By Gail Coury, Chief Information Security Officer, Oracle Cloud
Organizations around the world are ramping up to comply with the European Union’s General Data Protection Regulation (GDPR), which will be enforced beginning on May 25, 2018, and each must have the right people, processes and technology in place to comply or else potentially face litigation and heavy fines. The drive for more regulations is in large part the direct consequence of the rise in data breaches and cyber security incidents. In an effort to protect data privacy, governments are stepping in and demanding greater transparency in how organizations handle sensitive personal data. GDPR is just one such privacy mandate that will affect organizations globally and impact the lifeblood of their operations. Many have spent countless hours already preparing for the deadline, while others are just getting started.
Organizations are rapidly embracing cloud services to gain agility and thrive in today’s digital economy. This has created a strategic imperative to better manage cybersecurity risk and ensure compliance while keeping pace at scale as firms move critical apps to the cloud. According to the Oracle and KPMG Cloud Threat Report, 2018, 87 percent of organizations have a cloud-first orientation.
The conventional mindset—that security is an obstacle to cloud adoption—is rapidly losing relevance. Enterprises in highly regulated industries are becoming more confident putting sensitive data in the cloud. Ninety percent of organizations say that more than half of their cloud data is sensitive information, according to the same report. Although customers are confident in their cloud service provider’s (CSP) security, they should vet their cybersecurity programs vigorously, and conduct a comprehensive review assessment of their security and compliance posture. Trust has always been important in business and paramount when choosing a cloud partner.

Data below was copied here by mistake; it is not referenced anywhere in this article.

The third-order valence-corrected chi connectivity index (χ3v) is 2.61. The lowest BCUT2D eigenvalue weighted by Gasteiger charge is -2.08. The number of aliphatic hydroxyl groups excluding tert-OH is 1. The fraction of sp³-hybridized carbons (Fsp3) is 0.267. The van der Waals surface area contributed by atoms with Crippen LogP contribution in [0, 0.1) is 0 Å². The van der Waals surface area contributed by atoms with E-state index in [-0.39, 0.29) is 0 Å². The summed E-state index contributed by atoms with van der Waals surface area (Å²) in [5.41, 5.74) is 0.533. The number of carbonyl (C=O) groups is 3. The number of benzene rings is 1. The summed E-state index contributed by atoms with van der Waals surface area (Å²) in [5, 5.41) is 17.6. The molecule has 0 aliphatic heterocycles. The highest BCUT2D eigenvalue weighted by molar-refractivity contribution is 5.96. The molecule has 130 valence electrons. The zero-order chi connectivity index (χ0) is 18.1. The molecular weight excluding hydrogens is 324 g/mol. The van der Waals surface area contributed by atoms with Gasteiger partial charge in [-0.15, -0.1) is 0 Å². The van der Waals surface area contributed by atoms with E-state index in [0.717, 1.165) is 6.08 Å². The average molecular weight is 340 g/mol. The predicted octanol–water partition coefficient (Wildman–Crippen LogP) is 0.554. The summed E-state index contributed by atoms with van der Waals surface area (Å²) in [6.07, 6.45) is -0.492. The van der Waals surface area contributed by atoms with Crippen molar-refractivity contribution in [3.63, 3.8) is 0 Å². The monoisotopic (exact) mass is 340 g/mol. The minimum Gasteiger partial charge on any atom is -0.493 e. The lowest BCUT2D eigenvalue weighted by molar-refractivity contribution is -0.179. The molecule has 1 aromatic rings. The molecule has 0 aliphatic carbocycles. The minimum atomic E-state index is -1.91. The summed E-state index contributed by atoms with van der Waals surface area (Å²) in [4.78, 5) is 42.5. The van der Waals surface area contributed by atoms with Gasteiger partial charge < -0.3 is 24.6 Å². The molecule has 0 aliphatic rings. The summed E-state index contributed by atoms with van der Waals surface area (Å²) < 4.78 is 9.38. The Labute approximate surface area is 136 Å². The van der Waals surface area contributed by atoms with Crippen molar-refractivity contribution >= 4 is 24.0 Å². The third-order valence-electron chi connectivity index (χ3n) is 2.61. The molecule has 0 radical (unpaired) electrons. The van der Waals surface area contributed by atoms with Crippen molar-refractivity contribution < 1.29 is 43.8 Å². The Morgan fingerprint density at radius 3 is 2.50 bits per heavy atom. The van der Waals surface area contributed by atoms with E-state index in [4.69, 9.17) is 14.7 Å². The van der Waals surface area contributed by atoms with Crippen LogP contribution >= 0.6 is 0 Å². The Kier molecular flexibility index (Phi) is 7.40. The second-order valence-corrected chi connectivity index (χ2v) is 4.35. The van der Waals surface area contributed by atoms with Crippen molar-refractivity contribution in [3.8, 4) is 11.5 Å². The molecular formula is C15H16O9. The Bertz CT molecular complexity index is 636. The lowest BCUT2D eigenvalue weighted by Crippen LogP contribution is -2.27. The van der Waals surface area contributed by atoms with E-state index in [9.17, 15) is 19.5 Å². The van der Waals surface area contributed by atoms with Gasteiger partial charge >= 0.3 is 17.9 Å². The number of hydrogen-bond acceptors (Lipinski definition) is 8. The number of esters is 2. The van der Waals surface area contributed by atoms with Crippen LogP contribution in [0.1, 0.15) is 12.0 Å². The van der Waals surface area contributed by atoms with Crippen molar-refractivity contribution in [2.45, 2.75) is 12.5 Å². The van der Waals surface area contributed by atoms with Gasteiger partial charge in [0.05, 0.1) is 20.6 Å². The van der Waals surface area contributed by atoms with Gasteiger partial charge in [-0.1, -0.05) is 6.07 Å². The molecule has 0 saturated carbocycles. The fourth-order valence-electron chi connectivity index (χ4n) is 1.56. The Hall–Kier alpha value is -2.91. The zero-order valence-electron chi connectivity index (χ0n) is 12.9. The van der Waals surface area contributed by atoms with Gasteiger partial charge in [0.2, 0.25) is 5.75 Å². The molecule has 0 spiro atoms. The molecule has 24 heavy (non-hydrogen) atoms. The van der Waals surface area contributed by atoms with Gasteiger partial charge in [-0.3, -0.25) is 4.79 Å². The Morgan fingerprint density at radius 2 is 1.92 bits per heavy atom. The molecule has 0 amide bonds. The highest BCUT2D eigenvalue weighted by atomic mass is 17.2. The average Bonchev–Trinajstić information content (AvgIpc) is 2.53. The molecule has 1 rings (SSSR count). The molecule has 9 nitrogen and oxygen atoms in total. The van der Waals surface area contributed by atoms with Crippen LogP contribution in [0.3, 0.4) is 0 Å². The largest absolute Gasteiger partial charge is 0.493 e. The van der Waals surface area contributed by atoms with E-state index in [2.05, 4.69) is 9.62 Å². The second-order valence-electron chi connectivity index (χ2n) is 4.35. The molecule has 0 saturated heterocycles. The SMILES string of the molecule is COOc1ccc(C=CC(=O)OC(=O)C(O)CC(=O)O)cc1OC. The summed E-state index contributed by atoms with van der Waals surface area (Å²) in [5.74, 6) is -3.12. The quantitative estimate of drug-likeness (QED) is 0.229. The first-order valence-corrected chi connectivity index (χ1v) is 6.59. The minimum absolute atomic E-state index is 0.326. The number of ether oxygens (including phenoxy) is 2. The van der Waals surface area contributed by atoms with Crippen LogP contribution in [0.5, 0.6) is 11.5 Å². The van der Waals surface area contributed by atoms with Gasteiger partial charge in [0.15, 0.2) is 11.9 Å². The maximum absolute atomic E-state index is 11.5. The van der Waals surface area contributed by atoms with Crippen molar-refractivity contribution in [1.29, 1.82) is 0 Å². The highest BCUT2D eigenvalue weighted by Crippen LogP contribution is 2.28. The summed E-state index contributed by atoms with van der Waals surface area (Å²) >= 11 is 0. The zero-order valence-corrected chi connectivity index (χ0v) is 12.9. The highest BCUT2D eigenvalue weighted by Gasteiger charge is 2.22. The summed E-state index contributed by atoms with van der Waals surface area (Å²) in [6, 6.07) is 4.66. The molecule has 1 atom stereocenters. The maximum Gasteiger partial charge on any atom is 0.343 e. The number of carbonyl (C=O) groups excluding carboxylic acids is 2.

GDPR is top of mind for a lot of organizations because it’s a people, process and technology challenge and requires a coordinated strategy that incorporates different organizational entities versus a single technology solution. It is a complicated law and introduces intricate new regulations and requirements for handling personal data. In fact, 95 percent of firms affected by GDPR say that the regulation will impact their cloud strategies and CSP choices, based on findings published by Oracle and KPMG. One of the central considerations would be movement of sensitive data between CSP data centers. Organizations need to understand and clarify how their CSPs employ essential data protection controls and standards to meet GDPR requirements because every cloud platform and vendor has unique cybersecurity standards.
As you may know by now, cloud security and compliance is a shared responsibility, where the cloud provider and the tenant each have a role to play. Although it sounds relatively simple, customers are often not clear where their provider’s role ends and their obligations start, creating gaps. Knowing what security controls the vendor provides allows the business to take steps to secure their own cloudenvironment and ensure compliance. Almost every organization today has more than one regulation with which they need to comply and they increase the complexity with each cloud service they add. As organizations continue to lift and shift their apps to the cloud, they need to keep pace with scale and ensure security and compliance is maintained.
I am excited to explore these topics with other industry experts at the Cloud Compliance Zeitgeist panel on April 16 (12:50 p.m. – 1:35 p.m.), at the Cloud Security Alliance Summit at the RSA Conference 2018. Also, my colleague, Mary Ann Davidson, Oracle’s Chief Security Officer, will lead the panel Getting to Mission Critical with Cloud. You will hear directly from some large complex global enterprises about their journey to the cloud, cybersecurity challenges and their complex compliance mandates.
We look forward to seeing you there!
Source: Cloud Security Alliance